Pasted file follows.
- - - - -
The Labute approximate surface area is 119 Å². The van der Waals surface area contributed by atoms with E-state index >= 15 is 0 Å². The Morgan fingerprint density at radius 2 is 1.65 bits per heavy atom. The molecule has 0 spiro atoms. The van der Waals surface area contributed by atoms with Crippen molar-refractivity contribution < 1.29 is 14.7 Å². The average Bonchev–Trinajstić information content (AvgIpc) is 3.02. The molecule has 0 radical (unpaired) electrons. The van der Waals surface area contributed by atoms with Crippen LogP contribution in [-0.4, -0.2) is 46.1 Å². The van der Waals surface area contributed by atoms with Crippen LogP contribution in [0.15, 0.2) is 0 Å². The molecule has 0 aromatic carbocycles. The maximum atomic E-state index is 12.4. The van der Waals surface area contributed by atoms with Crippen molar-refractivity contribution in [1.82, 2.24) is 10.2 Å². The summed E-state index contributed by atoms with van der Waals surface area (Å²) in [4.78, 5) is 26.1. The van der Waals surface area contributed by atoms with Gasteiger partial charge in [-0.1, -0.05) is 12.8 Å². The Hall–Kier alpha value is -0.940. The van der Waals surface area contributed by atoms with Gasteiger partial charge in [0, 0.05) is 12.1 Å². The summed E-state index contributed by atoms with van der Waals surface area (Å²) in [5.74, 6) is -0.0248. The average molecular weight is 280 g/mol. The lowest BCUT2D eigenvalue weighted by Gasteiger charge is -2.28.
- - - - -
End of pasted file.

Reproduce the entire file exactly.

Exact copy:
The Labute approximate surface area is 119 Å². The van der Waals surface area contributed by atoms with E-state index >= 15 is 0 Å². The Morgan fingerprint density at radius 2 is 1.65 bits per heavy atom. The molecule has 0 spiro atoms. The van der Waals surface area contributed by atoms with Crippen molar-refractivity contribution < 1.29 is 14.7 Å². The average Bonchev–Trinajstić information content (AvgIpc) is 3.02. The molecule has 0 radical (unpaired) electrons. The van der Waals surface area contributed by atoms with Crippen LogP contribution in [-0.4, -0.2) is 46.1 Å². The van der Waals surface area contributed by atoms with Crippen LogP contribution in [0.15, 0.2) is 0 Å². The molecule has 0 aromatic carbocycles. The maximum atomic E-state index is 12.4. The van der Waals surface area contributed by atoms with Crippen molar-refractivity contribution in [1.82, 2.24) is 10.2 Å². The summed E-state index contributed by atoms with van der Waals surface area (Å²) in [4.78, 5) is 26.1. The van der Waals surface area contributed by atoms with Gasteiger partial charge in [-0.1, -0.05) is 12.8 Å². The Hall–Kier alpha value is -0.940. The van der Waals surface area contributed by atoms with Gasteiger partial charge in [0, 0.05) is 12.1 Å². The summed E-state index contributed by atoms with van der Waals surface area (Å²) in [5.74, 6) is -0.0248. The average molecular weight is 280 g/mol. The lowest BCUT2D eigenvalue weighted by Gasteiger charge is -2.28.